By Natania Davis

Bradshaw v. VA, 2010 MSPB 97 (May 28, 2010) (representing a change in law for calculating MSPB appeal times when the appellant fails to advise the agency of a change in address prior to the issuance of an appealable decision; applying Saddler v. Dept. of Army, 68 F.3d 1357, a mixed case appeal, wherein the Federal Circuit held that appellant had no obligation to notify the agency of a change of address and could not be charged with the delay entailed in securing the agency EEO decision triggering the time limit for the Board appeal).

For titles related to the timeliness of appeals, see MSPB Basics the Agency Edition by Broida, MSPB Basics: A Brief Guide for the Distressed and Perplexed by Broida, and MSPB Case Summaries by Broida and Davis.

Lewis v. VA, 2010 MSPB 98 (May 28, 2010) (dealing with comparator employees in disparate discipline defenses; where appellant was charged with same violation of agency policy as comparator employee and deciding official reviewed both cases, Board found appellant and comparator employee similarly situated for disparate penalty analysis despite the deciding official's failure to specifically "sustain" the charge in the letter of reprimand to the comparator employee and that the proposing officials were different; noting the Federal Circuit's more relaxed approach to disparate penalty analyses in Williams v. SSA, 586 F.3d 1365 (Fed. Cir. 2009), the Board announced: "Consistent with the court's rationale in Williams, we hold that there must be enough similarity between both the nature of the misconduct and the other factors to lead a reasonable person to conclude that the agency treated similarly-situated employees differently, but we will not have hard and fast rules regarding the "outcome determinative" nature of these factors.")

For titles related to penalty analysis, see Charges and Penalties by Fowler and Vitaro and Adverse Actions and Disciplining Federal Employees by Corum.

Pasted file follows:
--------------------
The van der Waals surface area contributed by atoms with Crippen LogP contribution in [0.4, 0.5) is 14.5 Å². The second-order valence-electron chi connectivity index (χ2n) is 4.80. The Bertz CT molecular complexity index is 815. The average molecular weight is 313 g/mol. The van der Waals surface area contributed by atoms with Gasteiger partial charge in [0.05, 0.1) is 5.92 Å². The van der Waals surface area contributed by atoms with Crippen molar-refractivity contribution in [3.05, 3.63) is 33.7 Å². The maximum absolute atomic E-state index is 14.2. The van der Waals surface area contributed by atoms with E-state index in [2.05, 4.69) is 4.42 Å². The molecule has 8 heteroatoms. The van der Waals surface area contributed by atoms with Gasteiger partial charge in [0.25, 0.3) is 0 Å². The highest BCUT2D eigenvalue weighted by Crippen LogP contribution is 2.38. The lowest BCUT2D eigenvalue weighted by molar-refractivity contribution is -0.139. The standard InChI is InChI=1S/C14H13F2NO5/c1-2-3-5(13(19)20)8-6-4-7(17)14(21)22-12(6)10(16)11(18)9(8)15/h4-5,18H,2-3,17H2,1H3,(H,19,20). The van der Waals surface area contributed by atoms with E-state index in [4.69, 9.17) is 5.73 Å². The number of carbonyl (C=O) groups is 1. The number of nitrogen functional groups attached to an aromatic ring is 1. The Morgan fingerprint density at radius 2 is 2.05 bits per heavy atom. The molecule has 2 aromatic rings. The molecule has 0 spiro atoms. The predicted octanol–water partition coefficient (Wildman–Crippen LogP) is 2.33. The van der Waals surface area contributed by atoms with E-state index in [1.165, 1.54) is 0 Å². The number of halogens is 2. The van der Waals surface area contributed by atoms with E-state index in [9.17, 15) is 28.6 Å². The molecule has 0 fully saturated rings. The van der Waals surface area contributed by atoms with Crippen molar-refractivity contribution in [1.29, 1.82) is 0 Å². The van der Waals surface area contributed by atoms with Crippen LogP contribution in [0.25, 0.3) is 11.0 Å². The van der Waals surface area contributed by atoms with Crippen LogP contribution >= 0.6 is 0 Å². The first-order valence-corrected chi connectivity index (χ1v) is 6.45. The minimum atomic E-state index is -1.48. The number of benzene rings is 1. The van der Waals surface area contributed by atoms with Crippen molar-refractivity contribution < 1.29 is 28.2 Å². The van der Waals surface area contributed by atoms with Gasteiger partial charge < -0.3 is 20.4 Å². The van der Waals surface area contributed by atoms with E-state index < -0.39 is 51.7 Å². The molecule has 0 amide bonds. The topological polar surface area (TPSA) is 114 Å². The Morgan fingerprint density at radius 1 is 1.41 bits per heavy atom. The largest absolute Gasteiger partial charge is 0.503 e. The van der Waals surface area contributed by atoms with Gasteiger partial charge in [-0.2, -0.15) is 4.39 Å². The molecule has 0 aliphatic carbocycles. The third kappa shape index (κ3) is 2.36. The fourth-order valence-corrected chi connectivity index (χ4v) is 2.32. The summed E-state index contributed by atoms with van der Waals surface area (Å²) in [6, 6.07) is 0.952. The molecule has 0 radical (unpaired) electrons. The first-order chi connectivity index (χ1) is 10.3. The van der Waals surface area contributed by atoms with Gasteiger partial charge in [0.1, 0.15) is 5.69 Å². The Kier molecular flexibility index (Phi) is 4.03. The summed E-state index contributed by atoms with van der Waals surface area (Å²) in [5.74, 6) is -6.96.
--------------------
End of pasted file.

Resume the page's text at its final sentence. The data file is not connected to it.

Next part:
AFGE 3911 v. EPA Region 2, 64 FLRA 905 (June 23, 2010) (a reminder that back pay awards under 5 USC 5596 carries interest, which cannot be deducted as a penalty for slow prosecution of a grievance).

For titles related to FLRA topics, see A Guide to Principles of Federal Sector Arbitration by Broida and Davis and Collective Bargaining Law for the Federal Sector by Ferris.

MSPB Releases Report Entitled "Prohibited Personnel Practices - A Study Retrospective"
By Natania Davis

The MSPB recently released a report to the President and Congress entitled "Prohibited Personnel Practices - A Study Retrospective," wherein the Board announced that it will reexamine the rate of occurrence of prohibited personnel practices within the federal sector with a particular emphasis on whistleblower retaliation. In an effort to provide context to this reexamination, this publication details selected previous Board reports to provide readers with "a foundation of past MSPB research that explored these issues." In its cover letter, the Board notes:

[T]he Federal Government still has work to do to ensure a workplace free of prohibited personnel practices. For example, although a decreasing percentage of employees believe that they have experienced prohibited discrimination, many employees believe that personnel decisions are often based on factors other than merit, such as favoritism. There is also a continuing gap between minority and nonminority employees' perceptions of the prevalence of discrimination and other prohibited personnel practices.

Topics to be examined in the upcoming studies are: the legal requirements to a finding that an employee is a whistleblower, the whistleblower process, barriers to reporting wrongdoing, and a review of recent cases brought to the Board to evaluate how whistleblowers fare in the adjudication of their complaints.

For titles discussing Prohibited Personnel Practices, see MSPB Law and Practice by Broida, EEO and the Federal Supervisor by Corum and Best of the Board by Broida.